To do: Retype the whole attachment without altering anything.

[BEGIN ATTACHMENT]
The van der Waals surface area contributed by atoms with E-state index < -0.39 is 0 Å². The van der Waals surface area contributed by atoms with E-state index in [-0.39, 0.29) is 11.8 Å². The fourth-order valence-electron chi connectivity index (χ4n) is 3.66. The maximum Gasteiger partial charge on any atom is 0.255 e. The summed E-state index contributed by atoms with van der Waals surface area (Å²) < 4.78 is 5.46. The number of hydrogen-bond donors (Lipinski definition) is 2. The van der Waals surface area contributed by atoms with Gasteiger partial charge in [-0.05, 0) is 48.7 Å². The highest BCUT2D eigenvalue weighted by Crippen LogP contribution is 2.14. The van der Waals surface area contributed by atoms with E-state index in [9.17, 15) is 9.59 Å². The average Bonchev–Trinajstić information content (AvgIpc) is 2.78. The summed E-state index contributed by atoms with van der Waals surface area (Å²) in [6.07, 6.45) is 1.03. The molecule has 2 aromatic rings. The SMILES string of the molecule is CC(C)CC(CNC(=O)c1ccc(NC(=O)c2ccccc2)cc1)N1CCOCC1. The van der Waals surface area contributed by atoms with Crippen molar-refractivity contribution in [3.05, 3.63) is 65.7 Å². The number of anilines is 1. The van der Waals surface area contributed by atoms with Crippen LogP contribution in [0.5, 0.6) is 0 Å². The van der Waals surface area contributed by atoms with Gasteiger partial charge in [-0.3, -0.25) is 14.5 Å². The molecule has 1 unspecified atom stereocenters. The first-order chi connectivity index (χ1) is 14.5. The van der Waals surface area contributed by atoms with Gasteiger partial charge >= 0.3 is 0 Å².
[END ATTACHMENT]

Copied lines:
The van der Waals surface area contributed by atoms with E-state index < -0.39 is 0 Å². The van der Waals surface area contributed by atoms with E-state index in [-0.39, 0.29) is 11.8 Å². The fourth-order valence-electron chi connectivity index (χ4n) is 3.66. The maximum Gasteiger partial charge on any atom is 0.255 e. The summed E-state index contributed by atoms with van der Waals surface area (Å²) < 4.78 is 5.46. The number of hydrogen-bond donors (Lipinski definition) is 2. The van der Waals surface area contributed by atoms with Gasteiger partial charge in [-0.05, 0) is 48.7 Å². The highest BCUT2D eigenvalue weighted by Crippen LogP contribution is 2.14. The van der Waals surface area contributed by atoms with E-state index in [9.17, 15) is 9.59 Å². The average Bonchev–Trinajstić information content (AvgIpc) is 2.78. The summed E-state index contributed by atoms with van der Waals surface area (Å²) in [6.07, 6.45) is 1.03. The molecule has 2 aromatic rings. The SMILES string of the molecule is CC(C)CC(CNC(=O)c1ccc(NC(=O)c2ccccc2)cc1)N1CCOCC1. The van der Waals surface area contributed by atoms with Crippen molar-refractivity contribution in [3.05, 3.63) is 65.7 Å². The number of anilines is 1. The van der Waals surface area contributed by atoms with Crippen LogP contribution in [0.5, 0.6) is 0 Å². The van der Waals surface area contributed by atoms with Gasteiger partial charge in [-0.3, -0.25) is 14.5 Å². The molecule has 1 unspecified atom stereocenters. The first-order chi connectivity index (χ1) is 14.5. The van der Waals surface area contributed by atoms with Gasteiger partial charge >= 0.3 is 0 Å².